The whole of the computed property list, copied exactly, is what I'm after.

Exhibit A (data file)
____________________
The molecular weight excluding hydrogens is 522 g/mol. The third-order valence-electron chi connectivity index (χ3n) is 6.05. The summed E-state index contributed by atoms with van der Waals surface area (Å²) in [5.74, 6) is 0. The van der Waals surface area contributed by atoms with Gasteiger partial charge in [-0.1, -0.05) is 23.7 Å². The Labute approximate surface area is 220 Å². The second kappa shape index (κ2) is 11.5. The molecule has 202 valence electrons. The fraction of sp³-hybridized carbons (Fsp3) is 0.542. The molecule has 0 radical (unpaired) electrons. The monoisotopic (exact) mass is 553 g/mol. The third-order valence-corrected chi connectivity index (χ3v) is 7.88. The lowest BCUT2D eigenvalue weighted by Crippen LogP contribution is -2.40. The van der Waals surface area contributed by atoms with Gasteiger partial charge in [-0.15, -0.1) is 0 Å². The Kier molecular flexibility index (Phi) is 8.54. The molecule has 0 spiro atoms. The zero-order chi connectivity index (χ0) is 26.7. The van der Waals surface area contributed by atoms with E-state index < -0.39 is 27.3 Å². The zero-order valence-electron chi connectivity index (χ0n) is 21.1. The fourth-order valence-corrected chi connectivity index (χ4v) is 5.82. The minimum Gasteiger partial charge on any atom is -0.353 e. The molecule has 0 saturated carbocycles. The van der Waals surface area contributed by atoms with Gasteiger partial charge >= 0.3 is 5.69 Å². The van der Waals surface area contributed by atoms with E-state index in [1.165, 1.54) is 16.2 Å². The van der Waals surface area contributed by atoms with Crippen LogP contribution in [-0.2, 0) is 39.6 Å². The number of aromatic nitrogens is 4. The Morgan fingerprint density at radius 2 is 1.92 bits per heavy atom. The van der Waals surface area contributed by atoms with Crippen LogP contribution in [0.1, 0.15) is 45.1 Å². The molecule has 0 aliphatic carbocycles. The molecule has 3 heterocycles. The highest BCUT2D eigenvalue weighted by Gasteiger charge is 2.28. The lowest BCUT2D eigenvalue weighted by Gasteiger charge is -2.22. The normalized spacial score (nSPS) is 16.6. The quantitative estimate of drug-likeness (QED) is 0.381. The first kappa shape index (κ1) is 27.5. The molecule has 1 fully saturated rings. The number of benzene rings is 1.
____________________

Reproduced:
The molecular weight excluding hydrogens is 522 g/mol. The third-order valence-electron chi connectivity index (χ3n) is 6.05. The summed E-state index contributed by atoms with van der Waals surface area (Å²) in [5.74, 6) is 0. The van der Waals surface area contributed by atoms with Gasteiger partial charge in [-0.1, -0.05) is 23.7 Å². The Labute approximate surface area is 220 Å². The second kappa shape index (κ2) is 11.5. The molecule has 202 valence electrons. The fraction of sp³-hybridized carbons (Fsp3) is 0.542. The molecule has 0 radical (unpaired) electrons. The monoisotopic (exact) mass is 553 g/mol. The third-order valence-corrected chi connectivity index (χ3v) is 7.88. The lowest BCUT2D eigenvalue weighted by Crippen LogP contribution is -2.40. The van der Waals surface area contributed by atoms with Gasteiger partial charge in [-0.15, -0.1) is 0 Å². The Kier molecular flexibility index (Phi) is 8.54. The molecule has 0 spiro atoms. The zero-order chi connectivity index (χ0) is 26.7. The van der Waals surface area contributed by atoms with E-state index < -0.39 is 27.3 Å². The zero-order valence-electron chi connectivity index (χ0n) is 21.1. The fourth-order valence-corrected chi connectivity index (χ4v) is 5.82. The minimum Gasteiger partial charge on any atom is -0.353 e. The molecule has 0 saturated carbocycles. The van der Waals surface area contributed by atoms with Gasteiger partial charge >= 0.3 is 5.69 Å². The van der Waals surface area contributed by atoms with E-state index in [1.165, 1.54) is 16.2 Å². The van der Waals surface area contributed by atoms with Crippen LogP contribution in [-0.2, 0) is 39.6 Å². The number of aromatic nitrogens is 4. The Morgan fingerprint density at radius 2 is 1.92 bits per heavy atom. The van der Waals surface area contributed by atoms with Crippen LogP contribution in [0.1, 0.15) is 45.1 Å². The molecule has 0 aliphatic carbocycles. The molecule has 3 heterocycles. The highest BCUT2D eigenvalue weighted by Gasteiger charge is 2.28. The lowest BCUT2D eigenvalue weighted by Gasteiger charge is -2.22. The normalized spacial score (nSPS) is 16.6. The quantitative estimate of drug-likeness (QED) is 0.381. The first kappa shape index (κ1) is 27.5. The molecule has 1 fully saturated rings. The number of benzene rings is 1.